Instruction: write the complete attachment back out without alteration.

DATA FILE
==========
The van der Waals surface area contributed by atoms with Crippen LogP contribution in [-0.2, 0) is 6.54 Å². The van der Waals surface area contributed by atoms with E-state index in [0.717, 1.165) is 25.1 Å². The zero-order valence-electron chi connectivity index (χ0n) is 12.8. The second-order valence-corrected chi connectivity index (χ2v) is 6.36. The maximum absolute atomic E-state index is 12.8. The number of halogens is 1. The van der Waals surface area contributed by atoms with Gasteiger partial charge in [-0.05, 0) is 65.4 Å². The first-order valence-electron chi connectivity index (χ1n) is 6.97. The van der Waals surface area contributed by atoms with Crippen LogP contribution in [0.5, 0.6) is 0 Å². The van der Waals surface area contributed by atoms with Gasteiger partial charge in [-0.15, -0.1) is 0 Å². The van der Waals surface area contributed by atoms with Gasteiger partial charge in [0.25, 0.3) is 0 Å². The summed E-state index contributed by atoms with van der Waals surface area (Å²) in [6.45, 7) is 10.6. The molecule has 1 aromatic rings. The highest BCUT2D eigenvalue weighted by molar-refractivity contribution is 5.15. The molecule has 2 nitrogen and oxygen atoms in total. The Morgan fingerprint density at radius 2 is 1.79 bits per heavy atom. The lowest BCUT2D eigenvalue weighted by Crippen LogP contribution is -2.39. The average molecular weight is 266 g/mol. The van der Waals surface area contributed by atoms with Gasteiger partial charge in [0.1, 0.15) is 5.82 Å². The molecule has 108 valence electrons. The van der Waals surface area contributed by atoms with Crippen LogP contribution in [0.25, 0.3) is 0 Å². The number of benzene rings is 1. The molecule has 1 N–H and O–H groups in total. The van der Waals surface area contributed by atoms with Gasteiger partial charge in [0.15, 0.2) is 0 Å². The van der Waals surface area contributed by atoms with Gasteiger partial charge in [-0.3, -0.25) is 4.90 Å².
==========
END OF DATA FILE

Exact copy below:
The van der Waals surface area contributed by atoms with Crippen LogP contribution in [-0.2, 0) is 6.54 Å². The van der Waals surface area contributed by atoms with E-state index in [0.717, 1.165) is 25.1 Å². The zero-order valence-electron chi connectivity index (χ0n) is 12.8. The second-order valence-corrected chi connectivity index (χ2v) is 6.36. The maximum absolute atomic E-state index is 12.8. The number of halogens is 1. The van der Waals surface area contributed by atoms with Gasteiger partial charge in [-0.05, 0) is 65.4 Å². The first-order valence-electron chi connectivity index (χ1n) is 6.97. The van der Waals surface area contributed by atoms with Crippen LogP contribution in [0.5, 0.6) is 0 Å². The van der Waals surface area contributed by atoms with Gasteiger partial charge in [-0.15, -0.1) is 0 Å². The van der Waals surface area contributed by atoms with Gasteiger partial charge in [0.25, 0.3) is 0 Å². The summed E-state index contributed by atoms with van der Waals surface area (Å²) in [6.45, 7) is 10.6. The molecule has 1 aromatic rings. The highest BCUT2D eigenvalue weighted by molar-refractivity contribution is 5.15. The molecule has 2 nitrogen and oxygen atoms in total. The Morgan fingerprint density at radius 2 is 1.79 bits per heavy atom. The lowest BCUT2D eigenvalue weighted by Crippen LogP contribution is -2.39. The average molecular weight is 266 g/mol. The van der Waals surface area contributed by atoms with Gasteiger partial charge in [0.1, 0.15) is 5.82 Å². The molecule has 108 valence electrons. The van der Waals surface area contributed by atoms with Crippen LogP contribution in [0.25, 0.3) is 0 Å². The number of benzene rings is 1. The molecule has 1 N–H and O–H groups in total. The van der Waals surface area contributed by atoms with Gasteiger partial charge in [0.15, 0.2) is 0 Å². The van der Waals surface area contributed by atoms with Gasteiger partial charge in [-0.3, -0.25) is 4.90 Å².